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Old 12-08-2010, 02:01 AM   #1
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opening text file after doing /dev/null

I ran a program that writes continuously from 1 every line.
After some time I ran '/dev/null > temp'
Problem1: bash: /dev/null: Permission denied
(Yes, the permissions of /dev/null are correct ... crw-rw-rw-. I removed and created it again, but no change)
I used 'cat temp' to see the contents and first few lines deleted (working correctly).
Problem2: I can't open the file (with double click or with any graphical editor like gedit)

Apart from these problems, I have another question... Is there a way to trim a active log file to say 80% without affecting any logs that server might be writing.

Thank you

Old 12-08-2010, 03:15 AM   #2
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Problem 1

/dev/null is a device not a command, but is not even required for what you are doing as the remainder of the line is what is clearing the contents of temp:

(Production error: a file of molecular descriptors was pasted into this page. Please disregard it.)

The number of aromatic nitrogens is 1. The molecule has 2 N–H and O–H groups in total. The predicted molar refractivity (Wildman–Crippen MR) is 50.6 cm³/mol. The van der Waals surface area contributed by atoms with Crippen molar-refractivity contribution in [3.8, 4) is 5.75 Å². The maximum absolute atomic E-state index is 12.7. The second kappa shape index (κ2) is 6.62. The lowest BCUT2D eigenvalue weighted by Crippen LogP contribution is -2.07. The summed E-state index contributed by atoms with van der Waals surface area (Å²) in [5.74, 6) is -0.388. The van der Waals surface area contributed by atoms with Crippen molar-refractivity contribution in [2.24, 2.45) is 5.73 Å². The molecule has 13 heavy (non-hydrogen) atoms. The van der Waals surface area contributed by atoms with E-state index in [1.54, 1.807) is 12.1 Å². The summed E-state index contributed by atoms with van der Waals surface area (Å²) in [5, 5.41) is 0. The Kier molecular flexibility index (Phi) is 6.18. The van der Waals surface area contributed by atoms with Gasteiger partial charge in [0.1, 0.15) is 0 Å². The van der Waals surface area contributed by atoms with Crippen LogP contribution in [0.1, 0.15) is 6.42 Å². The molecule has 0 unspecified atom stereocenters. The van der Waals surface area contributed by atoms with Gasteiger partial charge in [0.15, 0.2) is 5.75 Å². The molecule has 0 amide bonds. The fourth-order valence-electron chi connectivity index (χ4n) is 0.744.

> temp
Problem 2

As the file is being constantly written to, I am not suprised you are having issues opening the file with a graphical editor.

When I am looking at log files, I would tend to either cat the file or use tail -f:
cat temp
tail -f temp
To reduce the size of a file while it is still being used:

Either use > {file} this however *empties* the file completely (not reducing by 80%)
or move the current file to a new location:

mv temp temp.1
Old 12-08-2010, 04:26 AM   #3
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Originally Posted by s.adarsh View Post
Is there a way to trim a active log file to say 80% without affecting any logs that server might be writing.
Have you looked at what logrotate can do?
Old 12-08-2010, 05:11 AM   #4
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Even after the file is done with writing... it is not opening

Yes, read about it and it says with 'copytruncate' option it copies the original file and empties the file to zero. If possible I want to retain some recent data in that file.


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